When “2 Broke Girls” co-creator Michael Patrick King took the stage to talk to critics during the TCA press tour this morning, little did he know that he would face a ton of questions about the stereotypes and broad comedy he uses on the show.
Critics have been vocal in saying that while the relationship between the two main characters, Max (Kat Dennings) and Caroline (Beth Behrs) is working, but the side characters — namely Oleg (Jonathan Kite) and Han (Matthew Moy) — are writen as borderline offensive stereotypes. Also, the reliance on broad jokes — they seem to utter “vagina” once per episode — has also been criticized.
King was ready for those questions. But as the questions about them kept coming, largely bypassing his stars, who were on stage with him, King got increasingly defensive.
“Our show is a big ballsy comedy but it has a bigger heart than it has balls,” he told the critics. “It’s broad and brash and very current.” When asked about whether the language on the show is in appropriate for 8:30 pm on CBS, his reply was that times have changed: “This is CBS Monday at 8:30 in 2012, not CBS Monday at 8:30 in 1994. “The show is classy-dirty. I think our jokes are high-lowbrow. They’re fun and sophisticated and naughty. I don’t want to get away from the brand of ’2 Broke Girls’.”
As to why he thinks he can put those stereotypes in the show, he said, “I’m gay! I’m putting in gay stereotypes every week. I don’t find it offensive, any of this. I find it comic to take everybody down. That’s what we’re doing.” When asked if he thinks saying he’s from one minority group gives him an excuse to make fun of others, he said, “I would say that you could rephrase that being a comedy writer gives you permission to be an outsider and poke fun at what people think about other people.”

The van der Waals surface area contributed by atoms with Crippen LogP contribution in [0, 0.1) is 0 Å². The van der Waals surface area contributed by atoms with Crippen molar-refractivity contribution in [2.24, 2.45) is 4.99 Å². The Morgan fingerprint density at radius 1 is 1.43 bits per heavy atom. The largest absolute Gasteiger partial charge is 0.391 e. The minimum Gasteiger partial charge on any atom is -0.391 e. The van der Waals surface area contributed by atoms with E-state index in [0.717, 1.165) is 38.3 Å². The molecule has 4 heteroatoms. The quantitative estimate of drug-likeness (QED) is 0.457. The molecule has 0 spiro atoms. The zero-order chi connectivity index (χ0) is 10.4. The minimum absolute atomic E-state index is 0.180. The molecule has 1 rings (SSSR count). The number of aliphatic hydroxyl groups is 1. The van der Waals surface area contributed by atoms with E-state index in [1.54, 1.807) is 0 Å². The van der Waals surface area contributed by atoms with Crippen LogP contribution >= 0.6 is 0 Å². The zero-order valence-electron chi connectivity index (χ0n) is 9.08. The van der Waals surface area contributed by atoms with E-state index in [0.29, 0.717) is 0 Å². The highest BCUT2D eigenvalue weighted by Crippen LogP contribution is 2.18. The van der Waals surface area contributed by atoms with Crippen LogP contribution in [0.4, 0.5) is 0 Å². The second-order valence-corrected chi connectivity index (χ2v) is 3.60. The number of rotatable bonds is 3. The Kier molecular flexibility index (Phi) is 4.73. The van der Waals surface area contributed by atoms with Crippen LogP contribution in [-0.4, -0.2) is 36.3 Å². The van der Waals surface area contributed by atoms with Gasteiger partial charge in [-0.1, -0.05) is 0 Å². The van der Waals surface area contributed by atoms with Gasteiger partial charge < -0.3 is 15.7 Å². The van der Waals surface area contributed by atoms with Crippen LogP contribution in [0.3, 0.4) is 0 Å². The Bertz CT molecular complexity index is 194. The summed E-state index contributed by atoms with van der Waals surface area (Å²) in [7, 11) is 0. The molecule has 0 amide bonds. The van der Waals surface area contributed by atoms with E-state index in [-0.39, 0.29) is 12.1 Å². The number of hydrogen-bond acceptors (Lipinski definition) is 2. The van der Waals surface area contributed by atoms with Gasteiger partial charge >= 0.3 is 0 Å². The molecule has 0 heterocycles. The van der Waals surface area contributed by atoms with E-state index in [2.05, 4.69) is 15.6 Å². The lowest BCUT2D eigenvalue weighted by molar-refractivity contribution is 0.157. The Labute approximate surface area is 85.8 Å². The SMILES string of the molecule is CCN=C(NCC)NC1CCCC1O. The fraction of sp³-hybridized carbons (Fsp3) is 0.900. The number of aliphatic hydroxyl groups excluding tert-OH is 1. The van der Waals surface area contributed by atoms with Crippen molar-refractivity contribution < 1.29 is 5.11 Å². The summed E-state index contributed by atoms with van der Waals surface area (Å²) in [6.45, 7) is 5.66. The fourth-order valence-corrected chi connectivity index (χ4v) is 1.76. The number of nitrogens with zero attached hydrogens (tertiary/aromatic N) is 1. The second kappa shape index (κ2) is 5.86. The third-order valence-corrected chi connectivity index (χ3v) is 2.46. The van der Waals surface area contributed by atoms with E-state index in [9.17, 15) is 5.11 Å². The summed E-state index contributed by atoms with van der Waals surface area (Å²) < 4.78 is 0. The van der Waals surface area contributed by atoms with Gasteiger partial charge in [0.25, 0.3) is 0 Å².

During CBS entertainment honcho Nina Tassler‘s executive session, she mentioned to the critics that she’s asked King to “dimentionalize” the side characters a bit, and when a critic posed that question to King, the showrunner tried claimed that she didn’t.
“The characters are dimensional they are seen in segments of 21 minutes which limits the dimensions you want to see. I’ll call you in five years to see the characters fully fleshed out,” he snapped back. When the critic came back at King to clarify, the annoyed producer made a remark about the critic’s lineage, implying the critic was sexually repressed. But he finally relented and said that Tassler has told him to do it, but not to step back from how the characters began on the show.
“Every conversation we’ve had in this room today is based on extreme wit, sharp wit, words,” he said later, when he was somewhat less irritated. “We don’t need nudity. The edge on CBS is much different than the edge is on HBO,” referring to the network where his previous show, “Sex and the City” aired.
King may have not been seeing what we were getting at in the room. Sure, the critics were harping on the fact that Oleg is slimy, and Han has a thick Asian accent — King took pains to point out that the last three episodes had no Asian jokes, just short jokes — but the reason why they were harping on it is that they see the relationship between Behrs and Dennings’ characters as the heart of a good show.
In fact, during the post-panel period when reporters came on stage to talk to King and the stars, one critic came up to King and told him just that. King simply turned around and left the stage, without saying a word. Ouch. Guess having a top-rated new show allows a person to do that, huh?
Watch a clip from “2 Broke Girls”: